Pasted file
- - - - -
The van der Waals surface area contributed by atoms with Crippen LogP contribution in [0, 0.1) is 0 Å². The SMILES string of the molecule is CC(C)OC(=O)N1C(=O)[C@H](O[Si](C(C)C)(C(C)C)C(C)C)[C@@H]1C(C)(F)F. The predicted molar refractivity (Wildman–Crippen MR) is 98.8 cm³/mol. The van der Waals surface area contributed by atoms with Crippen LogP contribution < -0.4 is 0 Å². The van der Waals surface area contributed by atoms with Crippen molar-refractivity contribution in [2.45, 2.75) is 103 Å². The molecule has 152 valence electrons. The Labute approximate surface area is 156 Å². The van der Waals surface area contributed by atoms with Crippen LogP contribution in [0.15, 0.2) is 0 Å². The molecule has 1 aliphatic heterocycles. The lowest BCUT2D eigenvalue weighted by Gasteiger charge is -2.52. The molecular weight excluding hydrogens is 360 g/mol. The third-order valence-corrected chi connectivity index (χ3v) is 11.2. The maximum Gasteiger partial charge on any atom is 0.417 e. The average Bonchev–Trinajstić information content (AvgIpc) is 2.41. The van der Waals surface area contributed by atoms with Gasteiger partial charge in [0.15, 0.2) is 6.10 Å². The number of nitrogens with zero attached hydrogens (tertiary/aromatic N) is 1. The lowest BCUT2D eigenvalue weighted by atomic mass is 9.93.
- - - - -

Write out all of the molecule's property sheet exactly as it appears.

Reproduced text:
The van der Waals surface area contributed by atoms with Crippen LogP contribution in [0, 0.1) is 0 Å². The SMILES string of the molecule is CC(C)OC(=O)N1C(=O)[C@H](O[Si](C(C)C)(C(C)C)C(C)C)[C@@H]1C(C)(F)F. The predicted molar refractivity (Wildman–Crippen MR) is 98.8 cm³/mol. The van der Waals surface area contributed by atoms with Crippen LogP contribution < -0.4 is 0 Å². The van der Waals surface area contributed by atoms with Crippen molar-refractivity contribution in [2.45, 2.75) is 103 Å². The molecule has 152 valence electrons. The Labute approximate surface area is 156 Å². The van der Waals surface area contributed by atoms with Crippen LogP contribution in [0.15, 0.2) is 0 Å². The molecule has 1 aliphatic heterocycles. The lowest BCUT2D eigenvalue weighted by Gasteiger charge is -2.52. The molecular weight excluding hydrogens is 360 g/mol. The third-order valence-corrected chi connectivity index (χ3v) is 11.2. The maximum Gasteiger partial charge on any atom is 0.417 e. The average Bonchev–Trinajstić information content (AvgIpc) is 2.41. The van der Waals surface area contributed by atoms with Gasteiger partial charge in [0.15, 0.2) is 6.10 Å². The number of nitrogens with zero attached hydrogens (tertiary/aromatic N) is 1. The lowest BCUT2D eigenvalue weighted by atomic mass is 9.93.